An Adapter in NextAuth.js connects your application to whatever database or backend system you want to use to store data for user accounts, sessions, etc.
You do not need to specify an adapter explicitly unless you want to use advanced options such as custom models or schemas, if you want to use the Prisma adapter instead of the default TypeORM adapter, or if you are creating a custom adapter to connect to a database that is not one of the supported databases.
Configure your database by creating the tables and columns to match the schema expected by NextAuth.js.
NextAuth.js comes with a default adapter that uses TypeORM so that it can be used with many different databases without any further configuration, you simply add the node module for the database driver you want to use to your project and pass a database connection string to NextAuth.js.
The default adapter is the TypeORM adapter, the following configuration options are exactly equivalent.
The tutorial Custom models with TypeORM explains how to extend the built in models and schemas used by the TypeORM adapter. You can use these models in your own code.
synchronize option in TypeORM will generate SQL that exactly matches the documented schemas for MySQL and Postgres.
However, it should not be enabled against production databases as it may cause data loss if the configured schema does not match the expected schema!
You can also use NextAuth.js with Prisma.
To use this adapter, you need to install Prisma Client and Prisma CLI:
Configure your NextAuth.js to use the Prisma adapter:
While Prisma includes an experimental feature in the migration command that is able to generate SQL from a schema, creating tables and columns using the provided SQL is currently recommended instead as SQL schemas automatically generated by Prisma may differ from the recommended schemas.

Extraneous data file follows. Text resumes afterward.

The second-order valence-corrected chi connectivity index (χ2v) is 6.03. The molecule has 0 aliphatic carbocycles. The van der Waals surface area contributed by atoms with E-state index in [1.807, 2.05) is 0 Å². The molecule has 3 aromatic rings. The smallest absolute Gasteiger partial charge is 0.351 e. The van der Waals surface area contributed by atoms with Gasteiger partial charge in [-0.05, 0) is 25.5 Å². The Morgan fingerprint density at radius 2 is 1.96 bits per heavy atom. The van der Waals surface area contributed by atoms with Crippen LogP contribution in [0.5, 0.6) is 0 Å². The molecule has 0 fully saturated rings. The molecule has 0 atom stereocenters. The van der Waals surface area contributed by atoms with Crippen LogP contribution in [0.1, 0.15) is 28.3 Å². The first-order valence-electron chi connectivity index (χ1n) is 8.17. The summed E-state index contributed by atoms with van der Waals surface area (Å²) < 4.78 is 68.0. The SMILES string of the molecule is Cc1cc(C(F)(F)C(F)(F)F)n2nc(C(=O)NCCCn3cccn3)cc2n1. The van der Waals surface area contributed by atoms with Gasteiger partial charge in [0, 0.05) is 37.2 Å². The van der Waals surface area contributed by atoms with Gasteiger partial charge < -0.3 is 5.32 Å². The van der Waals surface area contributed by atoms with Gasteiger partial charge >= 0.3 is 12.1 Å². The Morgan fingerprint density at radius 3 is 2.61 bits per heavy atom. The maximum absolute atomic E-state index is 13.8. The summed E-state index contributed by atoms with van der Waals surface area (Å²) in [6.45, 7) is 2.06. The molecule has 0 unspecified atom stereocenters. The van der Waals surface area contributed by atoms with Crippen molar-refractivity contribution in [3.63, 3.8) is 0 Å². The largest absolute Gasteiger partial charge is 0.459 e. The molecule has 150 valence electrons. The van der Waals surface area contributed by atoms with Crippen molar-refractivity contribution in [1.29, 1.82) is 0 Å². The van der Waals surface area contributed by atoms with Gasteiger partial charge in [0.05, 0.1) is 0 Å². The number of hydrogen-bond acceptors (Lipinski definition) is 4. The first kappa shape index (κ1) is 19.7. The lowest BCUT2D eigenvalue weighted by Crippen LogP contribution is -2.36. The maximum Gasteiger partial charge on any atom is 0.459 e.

schema.prisma file similar to this one:
datasource option appropriately for your database:
Once you have saved your schema, you can run the Prisma CLI to generate the Prisma Client:
You can add properties to the schema and map them to any database column names you wish, but you should not change the base properties or types defined in the example schema.
The model names themselves can be changed with a configuration option, and the datasource can be changed to anything supported by Prisma.
You can use custom model names by using the
modelMapping option (shown here with default values).
If you experience issues with Prisma opening too many database connections in local development mode (e.g. due to Hot Module Reloading) you can use an approach like this when initalising the Prisma Client:
See the tutorial for creating a database adapter for more information on how to create a custom adapter.